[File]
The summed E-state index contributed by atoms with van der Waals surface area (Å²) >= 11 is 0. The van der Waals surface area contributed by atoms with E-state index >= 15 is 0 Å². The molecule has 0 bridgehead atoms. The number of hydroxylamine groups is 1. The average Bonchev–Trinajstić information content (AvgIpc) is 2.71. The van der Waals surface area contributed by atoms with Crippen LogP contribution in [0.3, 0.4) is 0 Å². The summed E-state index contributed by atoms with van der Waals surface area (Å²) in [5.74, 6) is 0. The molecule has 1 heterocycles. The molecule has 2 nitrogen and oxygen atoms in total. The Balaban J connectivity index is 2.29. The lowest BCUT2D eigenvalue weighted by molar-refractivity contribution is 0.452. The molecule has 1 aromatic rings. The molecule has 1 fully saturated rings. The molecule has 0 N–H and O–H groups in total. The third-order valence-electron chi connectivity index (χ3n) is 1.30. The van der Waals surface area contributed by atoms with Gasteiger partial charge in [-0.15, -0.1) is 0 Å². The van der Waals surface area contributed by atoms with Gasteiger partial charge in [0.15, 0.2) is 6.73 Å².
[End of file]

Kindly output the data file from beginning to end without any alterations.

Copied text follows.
The summed E-state index contributed by atoms with van der Waals surface area (Å²) >= 11 is 0. The van der Waals surface area contributed by atoms with E-state index >= 15 is 0 Å². The molecule has 0 bridgehead atoms. The number of hydroxylamine groups is 1. The average Bonchev–Trinajstić information content (AvgIpc) is 2.71. The van der Waals surface area contributed by atoms with Crippen LogP contribution in [0.3, 0.4) is 0 Å². The summed E-state index contributed by atoms with van der Waals surface area (Å²) in [5.74, 6) is 0. The molecule has 1 heterocycles. The molecule has 2 nitrogen and oxygen atoms in total. The Balaban J connectivity index is 2.29. The lowest BCUT2D eigenvalue weighted by molar-refractivity contribution is 0.452. The molecule has 1 aromatic rings. The molecule has 1 fully saturated rings. The molecule has 0 N–H and O–H groups in total. The third-order valence-electron chi connectivity index (χ3n) is 1.30. The van der Waals surface area contributed by atoms with Gasteiger partial charge in [-0.15, -0.1) is 0 Å². The van der Waals surface area contributed by atoms with Gasteiger partial charge in [0.15, 0.2) is 6.73 Å².